Long-haul hurricane relief in Bahamas | The Salvation Army

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Long-haul hurricane relief in Bahamas

Area of Bahamas affected by Hurricane Dorian
Posted September 16, 2019

International Salvation Army disaster relief personnel and volunteers are deploying to Nassau and Freeport in the Bahamas, to assist the existing teams in those locations as they continue to serve people impacted by Hurricane Dorian. Damaris Frick, Deputy Coordinator for The Salvation Army’s International Emergency Services – who has arrived from London, UK – commends the local team for the ‘fantastic job’ undertaken so far.
‘The Bahamas teams have now received reinforcements from Barbados and other Caribbean islands, as well as further afield, from the USA and Canada,’ she explains from the incident command centre in the Bahamian capital, Nassau.
The Salvation Army Bahamas hurricane response team was activated before Hurricane Dorian arrived and has been actively involved in the response and relief effort as soon as the ‘all clear’ announcement was made. They are partnering with the National Emergency Management Agency (NEMA) and are one of only two charitable organisations that the Government for the Bahamas has highlighted as relief agencies for the general public to channel their contributions through.
The immediate focus has been to provide the essentials for life: food, water, clothing, personal hygiene supplies and shelter. The Salvation Army in Freeport had fully restocked its emergency provisions just ahead of the Category 5 storm hitting the island, enabling it to provide urgent help immediately. While the initial response focused on Grand Bahama and the Abaco Islands, the large evacuation of people from the Abacos has seen the response enhanced to include sheltering and supporting evacuees in Nassau.
In addition to the partnership with NEMA, The Salvation Army is working with the government manager of relief efforts for the Abaco Islands. He will assist The Salvation Army in the development of a long-term plan for relief and rebuilding. Current estimates foresee that the rehabilitation phase may take between three and five years.
The Salvation Army has agreed to coordinate and manage the response for Rotary International and is also partnering with Norwegian Cruise Line. To date, the company – which operates regularly in Bahamian waters – has provided approximately $750,000 of supplies and support services. The philanthropic arm of The Coca-Cola Company, The Coca-Cola Foundation, has also pledged $400,000 to The Salvation Army to provide immediate resources for emergency food and shelter.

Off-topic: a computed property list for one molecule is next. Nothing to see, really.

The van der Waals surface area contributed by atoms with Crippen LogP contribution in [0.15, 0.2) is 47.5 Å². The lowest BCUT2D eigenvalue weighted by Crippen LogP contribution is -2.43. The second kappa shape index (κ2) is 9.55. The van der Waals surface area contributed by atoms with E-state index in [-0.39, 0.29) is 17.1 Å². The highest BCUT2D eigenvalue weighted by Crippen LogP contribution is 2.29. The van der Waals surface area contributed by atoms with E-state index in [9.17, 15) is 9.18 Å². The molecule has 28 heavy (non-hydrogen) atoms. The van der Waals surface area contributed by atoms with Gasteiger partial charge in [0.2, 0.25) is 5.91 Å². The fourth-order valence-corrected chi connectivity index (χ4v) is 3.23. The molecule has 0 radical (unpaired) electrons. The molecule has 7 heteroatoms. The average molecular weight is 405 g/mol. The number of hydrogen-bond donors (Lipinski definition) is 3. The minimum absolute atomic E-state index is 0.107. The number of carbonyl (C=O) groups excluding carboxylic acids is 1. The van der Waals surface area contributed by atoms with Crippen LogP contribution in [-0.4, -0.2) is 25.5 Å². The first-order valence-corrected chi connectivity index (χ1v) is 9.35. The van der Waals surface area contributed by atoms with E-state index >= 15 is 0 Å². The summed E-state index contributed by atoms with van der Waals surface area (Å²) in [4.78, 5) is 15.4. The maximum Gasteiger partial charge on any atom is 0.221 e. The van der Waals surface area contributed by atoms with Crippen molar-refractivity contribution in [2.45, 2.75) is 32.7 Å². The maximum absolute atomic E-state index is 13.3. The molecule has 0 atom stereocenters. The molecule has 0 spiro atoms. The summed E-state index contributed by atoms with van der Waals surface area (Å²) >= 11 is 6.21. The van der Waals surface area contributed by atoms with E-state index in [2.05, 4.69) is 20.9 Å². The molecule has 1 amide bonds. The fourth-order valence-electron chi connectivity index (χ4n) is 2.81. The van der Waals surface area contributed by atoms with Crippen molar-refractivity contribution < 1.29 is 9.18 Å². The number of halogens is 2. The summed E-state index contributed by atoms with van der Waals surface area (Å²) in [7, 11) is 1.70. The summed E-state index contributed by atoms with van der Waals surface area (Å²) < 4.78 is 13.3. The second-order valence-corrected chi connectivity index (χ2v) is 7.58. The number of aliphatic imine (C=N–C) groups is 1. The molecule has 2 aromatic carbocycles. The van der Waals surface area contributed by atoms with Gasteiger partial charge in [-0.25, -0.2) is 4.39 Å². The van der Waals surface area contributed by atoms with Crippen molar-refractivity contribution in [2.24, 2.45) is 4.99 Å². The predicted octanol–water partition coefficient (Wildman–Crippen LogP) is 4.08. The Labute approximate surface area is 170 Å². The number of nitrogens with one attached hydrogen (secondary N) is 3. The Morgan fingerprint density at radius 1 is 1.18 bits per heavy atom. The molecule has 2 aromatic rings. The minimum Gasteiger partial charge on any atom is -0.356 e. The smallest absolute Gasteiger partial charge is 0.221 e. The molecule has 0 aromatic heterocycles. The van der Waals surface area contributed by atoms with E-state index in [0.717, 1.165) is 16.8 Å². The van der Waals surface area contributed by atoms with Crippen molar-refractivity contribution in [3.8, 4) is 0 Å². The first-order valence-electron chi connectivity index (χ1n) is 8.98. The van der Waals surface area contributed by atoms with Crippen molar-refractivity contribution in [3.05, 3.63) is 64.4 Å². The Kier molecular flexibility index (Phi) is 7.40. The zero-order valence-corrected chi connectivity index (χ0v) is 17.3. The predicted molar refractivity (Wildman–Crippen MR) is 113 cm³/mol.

‘Relief items have been provided by a huge number of incredible donors,’ says Damaris Frick. ‘International Emergency Services is also grateful for Salvation Army leadership teams in various countries releasing experienced emergency disaster response personnel, as we work together to meet significant human needs across the islands.’
To manage the relief efforts The Salvation Army is implementing an incident command centre in Nassau with a secondary base in Freeport. Due to the extensive damage in the Abaco Islands, plans are being developed to place a containerised office there also. An international specialist has been identified to assess and develop the Abaco rebuilding programme.
The Salvation Army’s disaster response team has also determined that most of the persons impacted have post-traumatic stress concerns. As such, special emotional and spiritual care teams are being implemented to support the evacuees in Nassau and those who remain on the impacted islands.
The Salvation Army has had a strong presence in the Bahamas – more than 90 years in Nassau and 30 years in Freeport – and will be involved not only in the immediate response but also in the longer-term rebuilding efforts.  
Damaris Frick concludes: ‘The Salvation Army was in the Bahamas before this disaster, during this disaster and will remain here well after this disaster. We are committed not only to providing immediate relief but are here for the long haul – for the recovery and reconstruction of life, infrastructure and livelihoods.’